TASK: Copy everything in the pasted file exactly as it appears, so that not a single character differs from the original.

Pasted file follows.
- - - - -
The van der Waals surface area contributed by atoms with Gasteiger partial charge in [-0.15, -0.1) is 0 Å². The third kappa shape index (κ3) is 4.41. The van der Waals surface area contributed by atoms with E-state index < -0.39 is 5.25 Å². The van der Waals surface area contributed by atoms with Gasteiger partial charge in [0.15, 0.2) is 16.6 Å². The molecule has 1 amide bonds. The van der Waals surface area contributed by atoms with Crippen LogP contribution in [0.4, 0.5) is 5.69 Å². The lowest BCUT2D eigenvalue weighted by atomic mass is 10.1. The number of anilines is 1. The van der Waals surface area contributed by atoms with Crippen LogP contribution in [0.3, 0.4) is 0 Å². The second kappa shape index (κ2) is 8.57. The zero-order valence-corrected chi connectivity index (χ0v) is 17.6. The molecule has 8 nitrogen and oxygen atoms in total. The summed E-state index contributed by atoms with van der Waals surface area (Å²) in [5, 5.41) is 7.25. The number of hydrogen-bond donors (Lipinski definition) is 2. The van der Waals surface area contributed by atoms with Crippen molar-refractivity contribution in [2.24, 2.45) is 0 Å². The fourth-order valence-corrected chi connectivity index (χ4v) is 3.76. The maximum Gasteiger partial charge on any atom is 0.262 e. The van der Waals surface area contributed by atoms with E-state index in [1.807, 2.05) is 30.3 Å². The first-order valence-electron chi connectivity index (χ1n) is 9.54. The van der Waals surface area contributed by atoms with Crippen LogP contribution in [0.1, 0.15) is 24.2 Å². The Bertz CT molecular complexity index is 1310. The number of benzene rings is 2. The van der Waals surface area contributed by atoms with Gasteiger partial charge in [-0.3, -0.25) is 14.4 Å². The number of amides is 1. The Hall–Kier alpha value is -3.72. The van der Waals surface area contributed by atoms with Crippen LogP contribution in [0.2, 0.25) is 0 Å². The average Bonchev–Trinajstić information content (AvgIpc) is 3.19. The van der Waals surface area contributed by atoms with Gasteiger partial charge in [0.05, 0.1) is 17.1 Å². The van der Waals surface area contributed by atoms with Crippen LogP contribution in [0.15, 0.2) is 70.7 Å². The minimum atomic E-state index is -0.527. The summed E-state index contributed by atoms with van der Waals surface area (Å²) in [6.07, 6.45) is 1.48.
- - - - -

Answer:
The van der Waals surface area contributed by atoms with Gasteiger partial charge in [-0.15, -0.1) is 0 Å². The third kappa shape index (κ3) is 4.41. The van der Waals surface area contributed by atoms with E-state index < -0.39 is 5.25 Å². The van der Waals surface area contributed by atoms with Gasteiger partial charge in [0.15, 0.2) is 16.6 Å². The molecule has 1 amide bonds. The van der Waals surface area contributed by atoms with Crippen LogP contribution in [0.4, 0.5) is 5.69 Å². The lowest BCUT2D eigenvalue weighted by atomic mass is 10.1. The number of anilines is 1. The van der Waals surface area contributed by atoms with Crippen LogP contribution in [0.3, 0.4) is 0 Å². The second kappa shape index (κ2) is 8.57. The zero-order valence-corrected chi connectivity index (χ0v) is 17.6. The molecule has 8 nitrogen and oxygen atoms in total. The summed E-state index contributed by atoms with van der Waals surface area (Å²) in [5, 5.41) is 7.25. The number of hydrogen-bond donors (Lipinski definition) is 2. The van der Waals surface area contributed by atoms with Crippen molar-refractivity contribution in [2.24, 2.45) is 0 Å². The fourth-order valence-corrected chi connectivity index (χ4v) is 3.76. The maximum Gasteiger partial charge on any atom is 0.262 e. The van der Waals surface area contributed by atoms with E-state index in [1.807, 2.05) is 30.3 Å². The first-order valence-electron chi connectivity index (χ1n) is 9.54. The van der Waals surface area contributed by atoms with Crippen LogP contribution in [0.1, 0.15) is 24.2 Å². The Bertz CT molecular complexity index is 1310. The number of benzene rings is 2. The van der Waals surface area contributed by atoms with Gasteiger partial charge in [-0.3, -0.25) is 14.4 Å². The number of amides is 1. The Hall–Kier alpha value is -3.72. The van der Waals surface area contributed by atoms with Crippen LogP contribution in [0.2, 0.25) is 0 Å². The average Bonchev–Trinajstić information content (AvgIpc) is 3.19. The van der Waals surface area contributed by atoms with Gasteiger partial charge in [0.05, 0.1) is 17.1 Å². The van der Waals surface area contributed by atoms with Crippen LogP contribution in [0.15, 0.2) is 70.7 Å². The minimum atomic E-state index is -0.527. The summed E-state index contributed by atoms with van der Waals surface area (Å²) in [6.07, 6.45) is 1.48.